Sweet Tea and Southern Sayings


Being in the Deep South we often say things or hear things that don’t sound odd to us but when heard by someone else might sound very strange.

One example would be when we ask for tea- we either ask for sweet or unsweet. This is strange because unsweet (when you really think about it) means that the tea was sweet to begin with and then went through an unsweetening process that resulted in the tea no longer being sweet. This is something that doesn’t sound odd until you start thinking about it!

A second commonly used phrase is “Oh! Bless your heart…” This expression is commonly used when Southerners need an excuse for speaking ill of someone. Example- “She’s as ugly as a mud fence, bless her heart.” Even though the line was an insult it is made better by showing that you, in a way, feel sorry for the person.

These are a few others that are our favorites:
“He could sell a ketchup Popsicle to a lady wearing white gloves.” Meaning the individual is so good at persuasion that he or she could talk his or her way into anything.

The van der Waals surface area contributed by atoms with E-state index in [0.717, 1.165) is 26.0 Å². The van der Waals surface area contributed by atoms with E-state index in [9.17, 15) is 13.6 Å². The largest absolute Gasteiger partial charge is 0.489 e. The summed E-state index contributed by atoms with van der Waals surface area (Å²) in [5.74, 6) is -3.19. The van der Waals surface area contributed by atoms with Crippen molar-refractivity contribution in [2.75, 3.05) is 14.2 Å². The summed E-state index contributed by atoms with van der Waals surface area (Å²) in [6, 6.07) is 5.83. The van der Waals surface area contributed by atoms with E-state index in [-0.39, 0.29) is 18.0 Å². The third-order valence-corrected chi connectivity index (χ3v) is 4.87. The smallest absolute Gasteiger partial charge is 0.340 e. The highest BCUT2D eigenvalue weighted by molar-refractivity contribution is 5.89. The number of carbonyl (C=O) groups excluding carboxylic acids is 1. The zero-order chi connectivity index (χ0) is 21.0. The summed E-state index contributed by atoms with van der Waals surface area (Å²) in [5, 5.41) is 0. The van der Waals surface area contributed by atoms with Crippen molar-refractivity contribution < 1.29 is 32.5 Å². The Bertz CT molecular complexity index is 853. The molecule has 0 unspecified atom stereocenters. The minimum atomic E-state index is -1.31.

“You can’t get blood from a turnip.” Meaning you can’t get something from someone who doesn’t have it.
“She’s as crazy as a Betsy Bug.” Meaning just plain crazy.
“Madder than a wet hen.” Meaning just plain mad.
“He’s like a bull in a china shop.” Meaning that he destroys everything he touches/makes lots of noise.
“We were just sittin’ around chewin’ the fat.” Meaning talking about nothing really in particular- just chatting.
“Don’t count your chickens before they hatch.” Meaning a risky act of assuming the outcome.
“She was all over him like white on rice.” Traditional Southern saying about something that cannot be separated or that traditionally go together.
“You can’t see the forest for the trees.” Meaning you can’t see the big picture because you’re looking at all the wrong things.

So, next time you find yourself sittin’ around chewin’ the fat and sippin’ on some sweet tea (or unsweet) try to use a few of these sayings!
Check out more sayings here: Southern Sayings or More Southern Sayings

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